During public comments, several providers voiced their frustration with the City, County, and LAHSA for lack of communication and results.  Comments included statements like “I have been trying to help a [homeless] client for months, but nobody returns my calls”. Comments also included sharp criticisms of the emergency shelter system.  The Commission even approved a contract involving HOPICS, a nonprofit that received $140 million in taxpayer money to provide rent subsidies to newly housed people.  As LAist reports, HOPICS has handled its contract with LAHSA and its own subcontractors so poorly that hundreds of its clients are on the verge of eviction. Again, the Commission approved the contract with no dissention. Although some Commission members asked questions during the presentations, it was clear none of  had the least intention to challenge approval, despite many comments from providers and the public about poor performance and lack of positive outcomes.

Transparency is more than going through the motions.  Allowing the public to speak without a meaningful response isn’t transparent.  Not having details on hundreds of millions of dollars in funding is unacceptable.  It is not just an issue of transparency - it is an issue of ownership and leadership. Why don’t leaders know how well their own programs are operating? Why is there such a lack of expertise after decades of budgets, contracts, and effort? With thousands of lives at stake, leaders should take a laser-like focus on ownership and accountability, something they’ve done their best to avoid.

Renewing contracts with little or no discussion of past or expected performance isn’t responsible leadership.  No Commission members asked what LAHSA was getting for the money. (I didn’t stay online for most of the 41.18 review after several commentors presented clearly scripted “testimonials” from people who’d allegendly had their property thrown away by City crews.   Hoarding behavior among the homeless is common, and the City provides ample notice to camp dwellers of an impending clean-up). Transparency is truly listening when people express their concerns, and then making a real effort to find out if those concerns need to be addressed.  Transparency involves all stakeholders in the decision-making process, not just advocates with the loudest voices. Transparency is having the honesty to admit it when something isn’t working, and the willingness to try new ways of doing things.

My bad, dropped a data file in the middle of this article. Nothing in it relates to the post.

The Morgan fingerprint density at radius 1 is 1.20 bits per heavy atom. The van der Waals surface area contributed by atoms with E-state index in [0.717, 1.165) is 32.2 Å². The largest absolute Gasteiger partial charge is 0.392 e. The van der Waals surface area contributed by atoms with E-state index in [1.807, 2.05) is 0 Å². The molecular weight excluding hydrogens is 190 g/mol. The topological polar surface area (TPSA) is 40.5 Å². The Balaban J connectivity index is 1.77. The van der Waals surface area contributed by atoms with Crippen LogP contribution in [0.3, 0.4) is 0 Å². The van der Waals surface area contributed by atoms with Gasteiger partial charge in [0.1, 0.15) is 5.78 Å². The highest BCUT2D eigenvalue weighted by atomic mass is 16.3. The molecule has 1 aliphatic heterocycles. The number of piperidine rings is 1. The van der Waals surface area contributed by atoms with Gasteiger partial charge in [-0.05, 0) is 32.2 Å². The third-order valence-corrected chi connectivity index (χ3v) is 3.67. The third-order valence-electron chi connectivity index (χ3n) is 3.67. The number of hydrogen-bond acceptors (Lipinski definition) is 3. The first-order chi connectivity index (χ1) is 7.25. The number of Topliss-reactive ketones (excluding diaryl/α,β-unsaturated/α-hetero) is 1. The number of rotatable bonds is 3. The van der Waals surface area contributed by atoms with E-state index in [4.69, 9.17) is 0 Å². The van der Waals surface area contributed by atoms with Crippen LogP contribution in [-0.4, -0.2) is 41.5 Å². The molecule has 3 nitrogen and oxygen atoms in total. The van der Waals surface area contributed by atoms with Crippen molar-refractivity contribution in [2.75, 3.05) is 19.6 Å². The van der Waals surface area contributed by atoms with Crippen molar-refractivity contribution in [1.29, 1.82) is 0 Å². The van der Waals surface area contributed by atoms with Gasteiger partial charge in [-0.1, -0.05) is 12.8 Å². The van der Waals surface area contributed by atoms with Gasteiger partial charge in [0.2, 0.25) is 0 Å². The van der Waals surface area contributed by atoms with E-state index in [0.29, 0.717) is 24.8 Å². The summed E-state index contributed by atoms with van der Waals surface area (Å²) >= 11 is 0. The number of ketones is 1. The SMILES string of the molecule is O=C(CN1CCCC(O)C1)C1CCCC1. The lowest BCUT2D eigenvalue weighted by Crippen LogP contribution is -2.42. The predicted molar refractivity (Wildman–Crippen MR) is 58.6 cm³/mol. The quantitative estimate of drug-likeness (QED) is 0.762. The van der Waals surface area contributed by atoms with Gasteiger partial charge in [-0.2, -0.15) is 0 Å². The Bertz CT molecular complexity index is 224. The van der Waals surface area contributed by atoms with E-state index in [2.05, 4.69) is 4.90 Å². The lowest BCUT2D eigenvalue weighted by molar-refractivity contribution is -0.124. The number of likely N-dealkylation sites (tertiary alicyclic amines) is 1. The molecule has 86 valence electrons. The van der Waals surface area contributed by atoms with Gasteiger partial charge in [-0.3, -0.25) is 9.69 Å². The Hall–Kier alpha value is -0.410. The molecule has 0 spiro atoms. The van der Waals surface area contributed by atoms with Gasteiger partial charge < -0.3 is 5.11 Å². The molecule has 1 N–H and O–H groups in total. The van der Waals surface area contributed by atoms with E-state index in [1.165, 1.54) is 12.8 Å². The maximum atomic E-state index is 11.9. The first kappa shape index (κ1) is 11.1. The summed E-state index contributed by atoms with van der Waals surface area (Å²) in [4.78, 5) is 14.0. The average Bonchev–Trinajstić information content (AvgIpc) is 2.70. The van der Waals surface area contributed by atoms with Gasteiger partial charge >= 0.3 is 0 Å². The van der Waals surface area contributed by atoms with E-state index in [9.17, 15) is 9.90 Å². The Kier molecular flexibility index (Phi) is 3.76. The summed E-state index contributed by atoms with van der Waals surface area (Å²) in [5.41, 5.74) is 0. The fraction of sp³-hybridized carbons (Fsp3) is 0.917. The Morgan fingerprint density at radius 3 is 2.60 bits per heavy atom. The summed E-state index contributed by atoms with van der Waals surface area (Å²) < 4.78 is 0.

We won’t know what the auditors will find. We have some hints.  We already know the City and LAHSA have had problems producing consistent and meaningful statistics on their homelessness programs.  One of the biggest problems is their habit of claiming a given number of people have been sheltered or housed, when they really don’t know how many unique individuals have received services, nor how many simply walked away from a facility. You can discern the audit’s direction from some of the questions included in the scope’s work product requirements. People like those in the Alliance—and more importantly residents living the reality of unaddressed homelessness- are aware the budgets don’t match the performance, that leadership takes no responsibility for its failures, and that management is unaccountable, and that the impact of this massive spending and political rhetoric is not positive.  At the March 22 LAHSA Commission meeting, several members declared LAMC 41.18 is not a solution for homelessness, and only outreach and proper shelter is the answer.  Yet the City and LAHSA have failed to make even a small dent in homelessness despite billions of dollars spent on the programs LAHSA insists are effective.

An auditor goes into an engagement with no predetermined positions; we go where the evidence takes us.  However, there are some hints. Judge Carter himself said, “If our providers in the field don’t have the underlying documentation, the presumption is the opposite — that they didn’t do the work.” His statement is supported by comments from the public and providers during LAHSA’s Commission meeting. Surveys of the homeless have shown at least 40 percent have never been offered any kind of service.

Only time will tell us the audit’s results.  What is if true importance is how the City responds.  Will it try to defend the status quo?   Will it embrace change if that’s what the audit recommends?  A beacon of hope is that, for the first time, the City will not have the last word.  This audit was ordered by a federal judge, and it will, in large part, be up to him how homelessness programs will be structured in the future.

(Tim Campbell is a resident of Westchester who spent a career in the public service and managed a municipal performance audit program.  He focuses on outcomes instead of process.)